DARWIN – THE AUSTRALIAN TRAVELLER GUIDE
Capital of the Northern Territory and perched on the edge of the Timor Sea, Darwin has more than 121,000 residents and is the gateway to Arnhem Land and Kakadu National Park. Home to a vibrant multicultural community, the tropical climate has very distinct wet and dry seasons. Expect heavy rainfall and punishing humidity during the wet, highlighted by spectacular storms. The dry season is comfortable but hails the arrival of tens of thousands of tourists. The city has been completely rebuilt twice, once after Japanese air raids in WWII and again after Cyclone Tracy in 1974. The result is a sprawling metropolis with distinctive neighbourhood attractions, good restaurants and a focus on outdoor activities.
The best time to visit is during the "dry" season, Which runs from June until September.
Walking in the footsteps of Australia’s elite, Jennifer Pinkerton uncovers a Top End stay – and a curious one, at that. Moonshadow Villas is a sought-after ‘celebrity’ retreat and your privacy is guaranteed.” Do go on, I whisper to the screen. A vine of adjectives trails the homepage. Breathtaking, exotic, five-star, tranquil, tropical-bird-and-orchid-filled. Then, there among the stay’s testimonials, sits someone I recognise. Germaine Greer. “Thank you. GG,” she signs off. GG mightn’t seem a likely arbiter of fine taste but the thing is, she’s interesting. And higher-echelon places to stay in Darwin are, well, less than so. There’s a saying though,...
While at first the name might throw you – snow skiing? In tropical Darwin? – it’s actually water-skiing that gives this local institution its name. Perched in prime position on the still, wide waters of Fannie Bay, the Darwin Ski Club is fantastic for family meals, with a huge grassy expanse for children to run around on while parents catch up over a XXXX beer or two. The simple, merry scene is framed by palm trees strung with colourful light bulbs, which start to glow softly as the sun sinks into the sea, casting a coral coloured light over the...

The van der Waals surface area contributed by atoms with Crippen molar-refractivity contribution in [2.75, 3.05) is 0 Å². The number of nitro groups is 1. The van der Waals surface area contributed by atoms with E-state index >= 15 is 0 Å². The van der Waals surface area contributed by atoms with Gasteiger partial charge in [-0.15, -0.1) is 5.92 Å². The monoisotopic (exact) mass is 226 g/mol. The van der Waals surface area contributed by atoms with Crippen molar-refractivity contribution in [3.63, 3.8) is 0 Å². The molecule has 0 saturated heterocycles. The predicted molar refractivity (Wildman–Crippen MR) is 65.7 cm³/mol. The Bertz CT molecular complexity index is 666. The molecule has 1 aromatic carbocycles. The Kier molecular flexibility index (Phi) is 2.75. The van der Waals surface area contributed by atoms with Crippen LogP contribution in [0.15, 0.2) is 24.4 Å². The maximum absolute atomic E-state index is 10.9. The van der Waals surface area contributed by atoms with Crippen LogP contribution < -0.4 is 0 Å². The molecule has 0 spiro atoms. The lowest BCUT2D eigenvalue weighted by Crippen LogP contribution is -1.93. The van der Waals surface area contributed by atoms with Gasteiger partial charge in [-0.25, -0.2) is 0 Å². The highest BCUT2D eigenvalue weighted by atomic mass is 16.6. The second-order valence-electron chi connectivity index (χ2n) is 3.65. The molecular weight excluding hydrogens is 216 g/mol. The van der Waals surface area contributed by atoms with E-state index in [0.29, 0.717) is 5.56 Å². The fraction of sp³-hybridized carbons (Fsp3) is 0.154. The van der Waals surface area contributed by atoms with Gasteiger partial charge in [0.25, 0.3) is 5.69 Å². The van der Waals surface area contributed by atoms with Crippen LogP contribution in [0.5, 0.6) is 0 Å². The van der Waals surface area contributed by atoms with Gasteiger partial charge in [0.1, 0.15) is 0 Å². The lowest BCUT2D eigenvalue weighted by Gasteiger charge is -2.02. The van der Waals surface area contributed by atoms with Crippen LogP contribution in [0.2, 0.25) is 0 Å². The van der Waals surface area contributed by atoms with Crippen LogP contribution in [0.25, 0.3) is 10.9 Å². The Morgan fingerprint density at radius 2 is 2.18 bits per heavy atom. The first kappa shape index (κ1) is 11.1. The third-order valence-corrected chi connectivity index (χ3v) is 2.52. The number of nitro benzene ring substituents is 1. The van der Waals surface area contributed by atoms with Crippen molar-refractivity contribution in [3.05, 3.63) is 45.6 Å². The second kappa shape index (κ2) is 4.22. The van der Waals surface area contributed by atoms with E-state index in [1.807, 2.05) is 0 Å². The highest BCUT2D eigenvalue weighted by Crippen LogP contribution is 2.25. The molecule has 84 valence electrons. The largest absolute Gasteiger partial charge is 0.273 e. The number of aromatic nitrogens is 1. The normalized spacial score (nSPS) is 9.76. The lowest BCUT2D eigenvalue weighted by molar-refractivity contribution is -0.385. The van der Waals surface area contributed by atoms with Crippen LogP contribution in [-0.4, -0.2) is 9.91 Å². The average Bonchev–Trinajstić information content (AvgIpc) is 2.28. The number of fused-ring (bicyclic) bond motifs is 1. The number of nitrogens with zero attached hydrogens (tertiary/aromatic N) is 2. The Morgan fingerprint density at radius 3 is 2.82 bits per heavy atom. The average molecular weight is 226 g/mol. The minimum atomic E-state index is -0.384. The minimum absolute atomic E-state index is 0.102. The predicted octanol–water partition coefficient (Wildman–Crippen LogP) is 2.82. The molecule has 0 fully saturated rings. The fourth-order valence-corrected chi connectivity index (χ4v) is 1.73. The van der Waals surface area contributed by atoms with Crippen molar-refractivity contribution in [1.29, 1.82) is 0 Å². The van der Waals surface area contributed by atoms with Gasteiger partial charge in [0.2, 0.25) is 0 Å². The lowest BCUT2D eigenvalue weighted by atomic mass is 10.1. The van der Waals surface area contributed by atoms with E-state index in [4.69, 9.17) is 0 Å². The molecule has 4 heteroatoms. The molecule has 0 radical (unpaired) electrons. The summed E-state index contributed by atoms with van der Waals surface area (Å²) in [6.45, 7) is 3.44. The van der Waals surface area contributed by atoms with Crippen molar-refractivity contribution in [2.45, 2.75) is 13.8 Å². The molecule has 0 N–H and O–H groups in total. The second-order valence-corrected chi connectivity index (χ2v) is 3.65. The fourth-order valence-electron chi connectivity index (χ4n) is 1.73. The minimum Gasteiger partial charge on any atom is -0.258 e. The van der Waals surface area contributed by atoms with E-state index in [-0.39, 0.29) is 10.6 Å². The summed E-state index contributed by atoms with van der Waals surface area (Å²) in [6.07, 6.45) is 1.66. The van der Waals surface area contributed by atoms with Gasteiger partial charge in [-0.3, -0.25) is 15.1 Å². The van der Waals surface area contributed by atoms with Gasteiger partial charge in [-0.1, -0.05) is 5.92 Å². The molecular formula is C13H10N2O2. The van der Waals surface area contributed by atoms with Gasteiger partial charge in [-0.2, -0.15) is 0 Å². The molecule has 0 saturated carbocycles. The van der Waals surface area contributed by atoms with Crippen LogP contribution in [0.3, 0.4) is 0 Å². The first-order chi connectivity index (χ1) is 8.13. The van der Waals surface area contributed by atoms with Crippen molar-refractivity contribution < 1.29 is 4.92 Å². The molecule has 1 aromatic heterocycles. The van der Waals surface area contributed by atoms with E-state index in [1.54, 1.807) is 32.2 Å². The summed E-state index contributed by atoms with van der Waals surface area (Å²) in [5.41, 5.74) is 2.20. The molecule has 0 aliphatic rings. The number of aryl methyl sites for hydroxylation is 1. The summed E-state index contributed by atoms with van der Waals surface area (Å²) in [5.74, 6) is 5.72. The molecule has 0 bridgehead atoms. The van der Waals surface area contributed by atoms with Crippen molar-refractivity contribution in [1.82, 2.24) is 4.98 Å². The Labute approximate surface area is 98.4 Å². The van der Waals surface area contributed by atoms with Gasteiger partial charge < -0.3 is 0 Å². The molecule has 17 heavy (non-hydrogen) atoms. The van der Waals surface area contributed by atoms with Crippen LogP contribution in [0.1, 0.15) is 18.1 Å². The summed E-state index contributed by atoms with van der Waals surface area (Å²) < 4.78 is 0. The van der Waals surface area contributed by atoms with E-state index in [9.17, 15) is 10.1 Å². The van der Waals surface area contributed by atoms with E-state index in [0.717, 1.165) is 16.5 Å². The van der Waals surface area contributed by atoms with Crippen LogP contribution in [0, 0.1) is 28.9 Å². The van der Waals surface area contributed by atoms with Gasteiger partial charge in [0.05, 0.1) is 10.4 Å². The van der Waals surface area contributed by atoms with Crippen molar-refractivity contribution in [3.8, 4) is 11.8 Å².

This image was taken during my last visit to Darwin, which is more than a hot and humid place to be during the wet season. It is a place that transforms into a little paradise; it is actually the season of many colours. The amazing lightning storms, the spectacular sunsets, the monsoonal downpours, and the beautiful scenery. I took this photo early in the morning after a magnificent lightning storm had just passed, leaving some beautiful cloud formations behind. At first the photo was taken for the beautiful reflection of the clouds in the rock pools, right next to the...
A tropical spectacle that tourists usually miss Darwin in the wet, NT Darwin during the wet season might be when most travellers stay away, but it offers a tropical adventure worth seeing – spectacular lightning shows, magnificent sunsets and as Scott says, scoring it 10, “this is nature at its most powerful and dramatic.”
Closer to Bali than it is to Brisbane, Australia’s smallest capital blends 56 nationalities, a perky pulse and a laid-back tropical air. Top End, indeed. Words by Jennifer Pinkerton Why come here? Imagine stepping off the plane and straight into a Spiegeltent. That’s what entering Darwin is like. It’s another world. Not a glitzy one – though it has its moments, owing to the natural resources boom. It’s a parallel universe: Australia, but not as most know it. From the tropical weather (those ceiling fans rarely turn off) right down to the faces you’ll see in its streets, this northern...
Darwin’s beach side monolith, the SKYCITY Casino, has opened a new tropical resort. But, asks Jennifer Pinkerton, can tranquillity exist alongside roulette It’s a sweaty Saturday afternoon and I’m scooting past a belt of Tiffany blue water en route to one of Darwin’s most controversial locations. SKYCITY Casino appears on the southern end of Mindil Beach like the Egyptian-themed Luxor Hotel in Vegas. Huge, white and pyramid-shaped, it has a touch of the cruise liner-feel about it. This isn’t a building that’s trying hard to fit in with its surrounds – rather, it waves its jazz hands to passersby. Depending...
Contrived spectacle or Attenborough adventure? Jennifer Pinkerton braves infested waters on a jumping croc cruise “Tell me you’re not,” snorts my mate Graham, a Territory resident of five years. “It’s a bloody circus, Jen.” He adjusts his glasses, shakes his head and scans the crowd at Darwin’s Roma Bar cafe. “Are you… checking to see who heard me say that?” I ask indignantly. What’s so bad about a little tourist activity in my newly-adopted home town? “Croc jumping is a ride. And you can only do it in the Northern Territory,” my boss Alice had urged the previous month....